Are you skeptical? If so, then consider these: “Love Wins” is the mantra of our social media, while we debate what counts as marriage Television programming now celebrates sister wives TEDx is seriously debating the normalization of pedophilia If love is simply being true to your authentic urges, then how can we say one type of urge is wrong and another is right? By what measure would one urge be deemed better than another? And on and on and round and round we go. So prolific is our society’s focus on erotic appetites. All this outpouring of eroticism has made polyamory commonplace. Since love is simply the satiation of one’s appetite, why would we place a boundary on the sharing of that? Love now crosses nearly all boundaries. Both gender and age have been breached. Now the exclusivity of a monogamous relationship is under fire. “Love,” says our collective voice, “is an authentic personal sexual expression. And don’t dare judge which form I choose.” How enlightened we have become. How civilized. Are you detecting an air of cynicism in the cults and new religions blog today? Well, you are spot on, dear reader. I am dismayed at our culture’s insistence on snuffing out virtue. On recognizing Love’s intrinsic boundaries. On the bludgeoning of what Love has always been and will always be. Let me explain… English is not always the most precise language when it comes to defining abstract thought. It’s why we rely so heavily on older languages that make distinctions in vocabulary to communicate clearly. For example, consider the word love as used in both English and the language of the New Testament, Greek. English provides no useful distinction; the same word is used (and we readily understand it) in a variety of contexts: I love my mother. I love cheesy fries. Said no one, as cheese dribbles down one’s chin: “I am just so fond of cheesy fries!” No such problem in Greek. Love is distinguished into four uses. Each with its own context and boundaries. One versus four: let that sink in! Chief among them is what is understood as the greatest expression of love: Divine love (ἀγάπη), or as we put it, sacrificial love. It is the end all. True love is distinguished from all others. It is the love that puts others before ourselves. When we seek out the truth about how we are to understand love in its truest and purest form we find that our Creator’s word is clear. True love has never been about self. It has always been about the sacrifice of self: “This is My commandment, that you love one another as I have loved you. Greater love has no one than this, that one should lay down his life for his friends.”
(John 15:12-13) When we compare this to our culture’s insistence that Love is what we do when we turn inward and serve our own self-interests, we find a stark contrast. The precise opposite in fact. And in so doing we also find another ancient Greek term to describe it: ϕιλαυτία, or self-love. It seems that culture has taken what was designed as holy, and it has bent it out of shape. It looks and feels for a time like true love, but as time passes, the bentness becomes more pronounced. A bent bicycle wheel may be tolerable for a time, but as time passes, it rapidly becomes the death of the joyride. A widely-held discussion amongst social theorists is the startling correlation between the adoption of self-love-oriented sexual expression and the collapse of its empire. It seems every time a culture takes a posture of self-oriented love, an implosion is certain to follow. And we should be petrified of our culture’s present posture. Because we have reached the end. From the Hellenistic Era and Rome to the Dark Ages; from Montesquieu to the Weimar Republic; and from Oscar Wilde’s decadence movement to now; all have demonstrated that when a society reduces their identity to gender expression alone, it is a society on the verge of collapse. The depressing reality of human error echoes in the sentiment of Ecclesiastes; there is nothing new under the sun. A sentiment that has echoed through the ages in the words of Cicero and Francis Bacon, lovers of themselves without rivals are doomed to end in failure. In short, says Professor and political scientist Dale Kuehne ( , “If the ultimate source of reference is the self, and if no other self than the individual is a reference point, how can you know who or what you are?” A very good question indeed. So what exactly happens at the end of culture and the dawn of new era? Those who have previously considered themselves cosmopolitan enough to think themselves firmly entrenched in the pursuit of self-love find that their reality is one that is not reproducible and, “Like artists, their only continuity is through culture, which they have been instrumental in building. Therefore when, by guerrilla tactics, they attack the institutions of culture including religion, they are sabotaging their own future.” The incessant search for self-satisfaction habituates society into spending their hours toiling after an emotion rather than a spouse. Such a search desires the satisfaction of a mutually sacrificial and exclusively intimate relationship of service to another, but never finds it because at the outset of the search they deny that such exclusivity is required for satisfaction. And so here we are. A society and culture that worships at the altar of self-love. A society and culture that is begging to be delivered from the reality of their folly. And as usual it is the duty of the Church to do the heavy-lifting and to sacrifice a reputation of being loved by the world for the responsibility of speaking a difficult truth and light into the darkness. We must introduce the world to our Great True Love, the Truth, and the Light. We must introduce mankind to the only satisfaction we could ever truly know: the self-sacrificing Savior of Mankind. The Bridegroom of the Church; and sing along with Solomon true love abundant, “Place me like a seal over your heart, like a seal on your arm; for love is as strong as death, its jealousy unyielding as the grave. It burns like blazing fire, like a mighty flame. Many waters cannot quench love; rivers cannot sweep it away. If one were to give all the wealth of one’s house for love, it would be utterly scorned.”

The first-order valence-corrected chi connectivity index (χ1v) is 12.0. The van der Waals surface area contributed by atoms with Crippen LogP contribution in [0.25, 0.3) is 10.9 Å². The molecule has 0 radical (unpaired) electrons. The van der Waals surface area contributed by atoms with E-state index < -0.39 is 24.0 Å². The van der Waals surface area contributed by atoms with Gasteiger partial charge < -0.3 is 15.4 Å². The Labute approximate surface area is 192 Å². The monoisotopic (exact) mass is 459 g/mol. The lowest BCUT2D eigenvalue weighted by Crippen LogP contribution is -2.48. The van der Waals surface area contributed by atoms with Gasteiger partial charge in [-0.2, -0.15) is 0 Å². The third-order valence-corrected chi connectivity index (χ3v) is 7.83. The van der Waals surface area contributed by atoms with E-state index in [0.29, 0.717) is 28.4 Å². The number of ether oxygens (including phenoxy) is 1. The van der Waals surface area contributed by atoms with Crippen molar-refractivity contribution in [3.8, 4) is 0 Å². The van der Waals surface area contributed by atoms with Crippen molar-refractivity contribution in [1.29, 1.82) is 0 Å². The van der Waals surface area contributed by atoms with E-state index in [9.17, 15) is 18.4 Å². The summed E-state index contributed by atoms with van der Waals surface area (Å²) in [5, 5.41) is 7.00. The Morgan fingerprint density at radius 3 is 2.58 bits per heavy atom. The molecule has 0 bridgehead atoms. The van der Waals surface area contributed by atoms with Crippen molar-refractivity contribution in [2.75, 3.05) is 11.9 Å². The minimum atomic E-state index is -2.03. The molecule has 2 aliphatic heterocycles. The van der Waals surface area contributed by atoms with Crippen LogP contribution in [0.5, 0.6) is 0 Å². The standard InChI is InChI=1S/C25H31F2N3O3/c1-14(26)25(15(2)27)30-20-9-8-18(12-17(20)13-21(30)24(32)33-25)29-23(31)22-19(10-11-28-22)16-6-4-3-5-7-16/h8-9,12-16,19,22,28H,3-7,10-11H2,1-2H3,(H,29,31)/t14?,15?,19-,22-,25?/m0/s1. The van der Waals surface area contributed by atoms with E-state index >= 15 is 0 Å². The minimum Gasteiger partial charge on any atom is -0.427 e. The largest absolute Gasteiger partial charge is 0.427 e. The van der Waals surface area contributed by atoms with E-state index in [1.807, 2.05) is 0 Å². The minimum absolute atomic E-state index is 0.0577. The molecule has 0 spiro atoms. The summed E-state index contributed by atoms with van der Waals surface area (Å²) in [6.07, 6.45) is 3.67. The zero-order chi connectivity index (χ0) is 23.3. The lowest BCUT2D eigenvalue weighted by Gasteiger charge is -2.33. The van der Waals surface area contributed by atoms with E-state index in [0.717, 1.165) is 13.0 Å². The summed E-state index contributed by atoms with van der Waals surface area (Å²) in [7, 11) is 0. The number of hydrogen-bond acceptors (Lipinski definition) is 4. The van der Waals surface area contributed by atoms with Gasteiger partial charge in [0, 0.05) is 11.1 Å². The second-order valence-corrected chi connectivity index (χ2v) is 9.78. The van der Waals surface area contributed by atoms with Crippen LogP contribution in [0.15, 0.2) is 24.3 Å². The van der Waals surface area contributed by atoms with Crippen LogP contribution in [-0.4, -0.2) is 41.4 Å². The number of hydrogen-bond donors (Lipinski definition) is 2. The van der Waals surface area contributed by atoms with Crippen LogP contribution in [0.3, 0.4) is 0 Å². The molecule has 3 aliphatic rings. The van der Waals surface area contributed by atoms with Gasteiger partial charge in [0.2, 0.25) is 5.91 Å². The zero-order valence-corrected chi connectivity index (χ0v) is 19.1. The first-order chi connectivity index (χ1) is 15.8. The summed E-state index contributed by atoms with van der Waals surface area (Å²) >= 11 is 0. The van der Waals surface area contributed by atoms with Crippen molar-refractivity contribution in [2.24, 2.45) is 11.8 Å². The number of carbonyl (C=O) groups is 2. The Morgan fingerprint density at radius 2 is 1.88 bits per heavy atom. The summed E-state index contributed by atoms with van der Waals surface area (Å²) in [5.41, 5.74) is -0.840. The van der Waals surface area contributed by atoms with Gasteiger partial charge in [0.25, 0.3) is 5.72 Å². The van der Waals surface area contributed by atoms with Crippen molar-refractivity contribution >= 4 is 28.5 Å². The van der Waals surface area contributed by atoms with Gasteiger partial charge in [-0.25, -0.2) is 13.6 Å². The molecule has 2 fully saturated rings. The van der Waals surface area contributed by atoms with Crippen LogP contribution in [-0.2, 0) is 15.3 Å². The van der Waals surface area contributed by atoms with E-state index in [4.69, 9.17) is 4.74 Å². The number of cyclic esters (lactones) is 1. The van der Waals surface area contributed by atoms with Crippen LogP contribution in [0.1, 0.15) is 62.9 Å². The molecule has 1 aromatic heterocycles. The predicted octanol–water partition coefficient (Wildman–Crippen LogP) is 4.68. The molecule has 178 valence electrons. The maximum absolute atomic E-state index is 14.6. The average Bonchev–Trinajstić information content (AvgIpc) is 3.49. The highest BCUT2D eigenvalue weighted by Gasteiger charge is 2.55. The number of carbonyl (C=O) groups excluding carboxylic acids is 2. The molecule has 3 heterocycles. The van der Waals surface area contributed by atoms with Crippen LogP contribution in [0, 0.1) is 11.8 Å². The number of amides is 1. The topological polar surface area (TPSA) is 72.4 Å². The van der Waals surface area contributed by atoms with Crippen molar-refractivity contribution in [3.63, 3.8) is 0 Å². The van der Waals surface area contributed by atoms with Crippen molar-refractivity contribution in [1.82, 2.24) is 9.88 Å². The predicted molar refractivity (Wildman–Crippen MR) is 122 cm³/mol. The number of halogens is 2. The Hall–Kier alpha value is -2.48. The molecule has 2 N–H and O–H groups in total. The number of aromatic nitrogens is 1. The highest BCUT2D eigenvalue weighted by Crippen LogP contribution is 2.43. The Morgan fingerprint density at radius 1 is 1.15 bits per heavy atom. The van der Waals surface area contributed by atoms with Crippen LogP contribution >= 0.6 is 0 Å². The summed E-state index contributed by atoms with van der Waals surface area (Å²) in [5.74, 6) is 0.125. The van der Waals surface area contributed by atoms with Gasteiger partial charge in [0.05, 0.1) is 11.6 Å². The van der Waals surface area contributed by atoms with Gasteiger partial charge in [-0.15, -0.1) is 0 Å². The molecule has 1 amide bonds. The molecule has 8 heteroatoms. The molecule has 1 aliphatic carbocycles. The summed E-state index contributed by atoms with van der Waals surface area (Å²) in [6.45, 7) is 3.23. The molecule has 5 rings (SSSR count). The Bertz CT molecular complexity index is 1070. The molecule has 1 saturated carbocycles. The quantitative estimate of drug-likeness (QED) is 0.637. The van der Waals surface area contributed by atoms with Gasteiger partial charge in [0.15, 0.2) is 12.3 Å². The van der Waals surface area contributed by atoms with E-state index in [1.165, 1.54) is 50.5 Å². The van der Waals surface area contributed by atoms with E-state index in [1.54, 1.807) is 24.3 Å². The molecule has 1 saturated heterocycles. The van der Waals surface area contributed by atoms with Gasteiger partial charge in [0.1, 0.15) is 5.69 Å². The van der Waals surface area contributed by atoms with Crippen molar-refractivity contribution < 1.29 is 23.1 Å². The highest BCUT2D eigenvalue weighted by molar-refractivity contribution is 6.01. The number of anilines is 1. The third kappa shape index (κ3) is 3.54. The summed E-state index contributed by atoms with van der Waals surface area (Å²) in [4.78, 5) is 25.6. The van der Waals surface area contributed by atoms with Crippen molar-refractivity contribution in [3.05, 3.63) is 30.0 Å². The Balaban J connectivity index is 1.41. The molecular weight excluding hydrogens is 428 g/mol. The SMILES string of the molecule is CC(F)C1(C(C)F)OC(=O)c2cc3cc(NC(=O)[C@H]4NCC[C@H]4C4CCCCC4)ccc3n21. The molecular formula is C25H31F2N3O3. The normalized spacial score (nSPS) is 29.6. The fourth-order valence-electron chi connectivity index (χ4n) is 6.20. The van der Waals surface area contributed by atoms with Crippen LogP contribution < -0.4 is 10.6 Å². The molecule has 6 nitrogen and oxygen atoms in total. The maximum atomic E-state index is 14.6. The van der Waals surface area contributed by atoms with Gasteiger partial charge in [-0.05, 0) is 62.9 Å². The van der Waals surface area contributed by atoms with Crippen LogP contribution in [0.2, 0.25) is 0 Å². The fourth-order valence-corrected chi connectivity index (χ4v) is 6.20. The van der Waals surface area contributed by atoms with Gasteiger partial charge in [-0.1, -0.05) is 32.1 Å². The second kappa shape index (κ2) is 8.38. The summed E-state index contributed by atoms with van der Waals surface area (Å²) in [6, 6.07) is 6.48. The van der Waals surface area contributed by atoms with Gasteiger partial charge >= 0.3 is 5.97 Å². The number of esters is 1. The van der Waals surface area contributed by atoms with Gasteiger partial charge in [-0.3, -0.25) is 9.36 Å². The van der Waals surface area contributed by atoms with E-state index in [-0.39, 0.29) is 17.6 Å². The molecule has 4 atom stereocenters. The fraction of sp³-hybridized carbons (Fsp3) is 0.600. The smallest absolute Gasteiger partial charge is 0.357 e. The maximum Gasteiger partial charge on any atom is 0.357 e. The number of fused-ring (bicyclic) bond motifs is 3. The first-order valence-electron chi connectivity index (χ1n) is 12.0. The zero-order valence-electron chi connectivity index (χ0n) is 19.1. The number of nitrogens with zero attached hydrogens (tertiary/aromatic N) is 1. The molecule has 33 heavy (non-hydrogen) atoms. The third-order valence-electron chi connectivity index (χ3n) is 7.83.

(Song of Solomon 8:6) May we continue to sing to him no matter the state of our empires. Anna Kitko is a Christian Apologist who specializes in Cults and New Religions. Her writing ranges from solving biblical difficulties to training people how to avoid coercive persuasion from aberrant Bible-based groups. She is an avid reader of Christian history and loves to point out ancient heresies being re-packaged and re-distributed in our culture. In addition to being a Regional Director for RC, she personally directs the chapter at University of Tennessee-Knoxville. Anna can be contacted at Did you enjoy this read? We’ve got more at the Ratio Christi Blog.